In the interview, things are going along well. Maybe you’ve aced the small talk with the interviewer, and have created a rapport as you skip through the standard interview questions about five-year plans and that time you problem-solved the heck out of something. Then your new buddy looks you in the eye and asks for your honesty. For example, “Tell me what you’d do if your boss came up with an idea you hated.” Or “Tell me something negative you’ve heard about this company.”
Just two new friends (and probable future coworkers) having a candid moment, right? Well, partly yes. But mostly no. The interview is still on, remember, and you need to answer it as an A+ candidate. How do you navigate this interview question?
DO make sure you’ve got straightforward body language.
Fidgeting, avoiding eye contact, all of those things make it look like you’re scrambling for an answer—or worse, making something up.
DON’T disparage the company or your hypothetical boss with the terrible idea.
Going negative can be tempting to show what a badass shark you are, but keep in mind that this might not be so hypothetical to the interviewer. She might be your boss with the terrible idea at some point. Try to keep the tone positive no matter what: “I think an idea is a starting point for conversation.” Or “I did see the news reports last week about the company accidentally poisoning baby seals, but I think there are two sides to every story, and I’d want to know more about the situation that goes beyond the headlines.”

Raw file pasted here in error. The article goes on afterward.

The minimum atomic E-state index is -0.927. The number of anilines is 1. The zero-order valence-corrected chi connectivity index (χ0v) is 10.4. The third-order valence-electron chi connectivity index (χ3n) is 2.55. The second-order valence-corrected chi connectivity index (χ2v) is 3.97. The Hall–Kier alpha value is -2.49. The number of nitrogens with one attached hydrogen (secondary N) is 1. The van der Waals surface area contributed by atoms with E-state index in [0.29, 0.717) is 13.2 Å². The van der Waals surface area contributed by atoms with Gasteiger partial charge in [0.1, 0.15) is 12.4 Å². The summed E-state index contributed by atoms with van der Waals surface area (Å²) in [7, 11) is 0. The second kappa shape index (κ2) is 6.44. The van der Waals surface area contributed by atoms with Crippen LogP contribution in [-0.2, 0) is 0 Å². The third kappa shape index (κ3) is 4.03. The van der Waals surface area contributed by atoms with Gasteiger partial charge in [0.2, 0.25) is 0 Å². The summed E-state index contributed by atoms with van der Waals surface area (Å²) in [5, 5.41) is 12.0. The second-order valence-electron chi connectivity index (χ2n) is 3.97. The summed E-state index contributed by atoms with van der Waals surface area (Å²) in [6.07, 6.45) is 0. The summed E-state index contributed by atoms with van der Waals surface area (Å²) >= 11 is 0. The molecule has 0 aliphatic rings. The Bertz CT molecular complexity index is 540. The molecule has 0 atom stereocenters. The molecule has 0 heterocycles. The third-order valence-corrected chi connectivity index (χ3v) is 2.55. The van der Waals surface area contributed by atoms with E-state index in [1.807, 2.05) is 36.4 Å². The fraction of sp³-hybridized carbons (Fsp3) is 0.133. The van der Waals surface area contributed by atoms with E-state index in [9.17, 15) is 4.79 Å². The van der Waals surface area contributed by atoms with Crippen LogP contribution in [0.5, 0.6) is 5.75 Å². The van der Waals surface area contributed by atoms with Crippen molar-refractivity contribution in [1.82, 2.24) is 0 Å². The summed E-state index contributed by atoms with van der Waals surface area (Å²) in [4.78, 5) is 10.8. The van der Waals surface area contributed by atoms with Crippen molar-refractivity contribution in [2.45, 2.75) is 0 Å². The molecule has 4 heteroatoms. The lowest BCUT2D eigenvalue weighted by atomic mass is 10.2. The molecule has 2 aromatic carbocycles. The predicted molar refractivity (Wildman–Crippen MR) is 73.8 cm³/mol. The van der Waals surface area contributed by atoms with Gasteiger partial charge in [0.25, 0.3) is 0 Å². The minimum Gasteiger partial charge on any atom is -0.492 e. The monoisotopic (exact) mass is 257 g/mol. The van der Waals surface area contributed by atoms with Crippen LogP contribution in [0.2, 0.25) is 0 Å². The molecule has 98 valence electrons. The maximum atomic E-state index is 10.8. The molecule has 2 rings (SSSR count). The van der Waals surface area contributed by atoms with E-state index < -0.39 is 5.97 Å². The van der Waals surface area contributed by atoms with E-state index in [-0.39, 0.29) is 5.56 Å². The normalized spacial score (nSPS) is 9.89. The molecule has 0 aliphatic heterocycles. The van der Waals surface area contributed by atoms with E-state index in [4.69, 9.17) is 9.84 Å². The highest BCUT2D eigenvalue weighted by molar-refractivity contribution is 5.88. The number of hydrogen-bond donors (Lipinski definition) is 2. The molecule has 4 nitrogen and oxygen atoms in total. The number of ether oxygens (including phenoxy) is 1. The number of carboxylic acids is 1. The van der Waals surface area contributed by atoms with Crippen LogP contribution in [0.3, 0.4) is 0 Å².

If the company was all over the news last week for poisoning baby seals, then sure, it’s okay to go ahead and mention that particular elephant in the room if you’re asked about negative things you’ve heard. Otherwise, it’s likely the interviewer is fishing to see what the industry is saying about his company—or at the very least, trying to gauge whether you’re coming in with a particular agenda.
This is especially likely to come up if your current/last job was at a competitor. You’re not a double agent, so don’t let them play you like one. If you’re pressed, be positive. “I can’t recall anything particularly negative, but I was interested in learning more about [aspect of company], if you’d like to talk more about that.
DO see this as an opportunity to reflect back on your own skills.
For the question on how you’d disagree with a boss or colleague, use an example of a time you faced different perspectives in a previous job. For the “what have you heard?” question, emphasize that what you have heard about the company dovetails with your goals, and that’s why you’re so interested in working with them.
DON’T be brutally honest.
Be tactful and positive instead. Remember, there’s Regular You, and there’s Professional You. There are, necessarily, differences between the two. Always err on the side of Professional You, even if Regular You would talk smack about the company off the record, or if Regular You would roll your eyes at a boss’s ludicrous idea. The interviewer needs to know you’re a team player, and this is a good place to show off your diplomacy skills.
So in short: don’t go too negative, and if you need to, umm, massage what you really think, make sure it comes off as a straightforward response.
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